March 08, 2008

Who's Responsible for This?

Thanks to guest blogger Roger Lewis for this advertising report from spring training.

Saturday in Southwest Florida was beautiful, and we were spending the day in Hammond Stadium watching the Twins play the Red Sox. After the third inning, most of the players you'd ever heard of were on the bench and the pitchers were having a hard time finding the strike zone.

It was then that the announcer said if any Twin player hit a home run off the RV North sign, everyone in the stands would receive $1,000 off a new RV (much laughter.) And I started looking at the advertising.

There are 28 ads in the outfield, 14 on each side of center. Here is the final count. Readable 4, readable with some effort 10, readable with binoculars 10, unknown message 4. So what I am saying is that 24 of 28 ads were bad and someone had to be responsible.

The national advertisers Pepsi and Macy's had single word large messages that were easy to read from 330 feet away. Metro PCS had so many words on their board that it took a few minutes to figure out what the message was. There was a board that read Beef Jerky with a brand name obscured in a jumble of red type and flame. My favorite was the one in the right field corner which was gold type on a white background. Even with binoculars it could not be read.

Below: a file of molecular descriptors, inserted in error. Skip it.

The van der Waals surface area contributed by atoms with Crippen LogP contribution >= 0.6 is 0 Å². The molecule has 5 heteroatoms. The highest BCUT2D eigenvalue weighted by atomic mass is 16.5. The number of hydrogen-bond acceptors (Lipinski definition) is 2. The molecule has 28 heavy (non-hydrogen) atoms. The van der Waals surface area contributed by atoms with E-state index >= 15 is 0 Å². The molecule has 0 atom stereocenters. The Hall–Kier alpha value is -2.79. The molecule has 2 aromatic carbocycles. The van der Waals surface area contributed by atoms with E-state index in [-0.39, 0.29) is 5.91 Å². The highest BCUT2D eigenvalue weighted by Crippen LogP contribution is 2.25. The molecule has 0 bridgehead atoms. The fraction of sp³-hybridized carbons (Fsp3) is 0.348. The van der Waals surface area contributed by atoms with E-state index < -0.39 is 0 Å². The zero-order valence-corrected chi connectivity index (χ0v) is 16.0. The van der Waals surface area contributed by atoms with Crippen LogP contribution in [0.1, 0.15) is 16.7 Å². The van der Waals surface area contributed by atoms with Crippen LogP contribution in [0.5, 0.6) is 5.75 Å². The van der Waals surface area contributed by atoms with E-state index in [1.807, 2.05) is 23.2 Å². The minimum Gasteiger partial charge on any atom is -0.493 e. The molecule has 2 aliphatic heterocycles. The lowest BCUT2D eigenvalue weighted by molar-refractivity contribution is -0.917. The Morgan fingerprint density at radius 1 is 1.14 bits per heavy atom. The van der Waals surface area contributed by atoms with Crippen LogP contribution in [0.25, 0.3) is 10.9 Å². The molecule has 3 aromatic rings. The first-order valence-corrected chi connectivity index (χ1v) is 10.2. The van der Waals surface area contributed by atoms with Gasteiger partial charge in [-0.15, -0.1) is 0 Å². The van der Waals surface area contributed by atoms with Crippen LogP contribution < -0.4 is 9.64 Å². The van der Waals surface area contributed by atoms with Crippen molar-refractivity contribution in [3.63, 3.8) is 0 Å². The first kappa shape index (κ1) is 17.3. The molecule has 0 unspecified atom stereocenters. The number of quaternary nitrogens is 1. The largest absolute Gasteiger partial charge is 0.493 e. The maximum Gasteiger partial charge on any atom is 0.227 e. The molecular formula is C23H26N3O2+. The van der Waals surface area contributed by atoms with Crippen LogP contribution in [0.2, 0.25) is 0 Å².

The rest were a smattering of local and national advertisers (car dealers, insurance company, banks, restaurants). With a combination of type styles and colors they rendered their messages useless.

I know that ball park sponsorships come with perks like tickets, parking and throwing out the first pitch. But why waste the opportunity to communicate with customers if you paid the money.

So was it the ad agency who designed something really artsy or the son-in-law on his home computer that developed these ads? And why did the client say yes? Didn't they think about someone trying to get their message from 330 feet? Sure the client knows where his ad is and can point it out to his friends in their free seats, but for most of us it was an opportunity wasted.

So shame on agencies, sons-in-law and clients who created such bad advertising and ruined my day.

By the way the Red Sox won 8-6.

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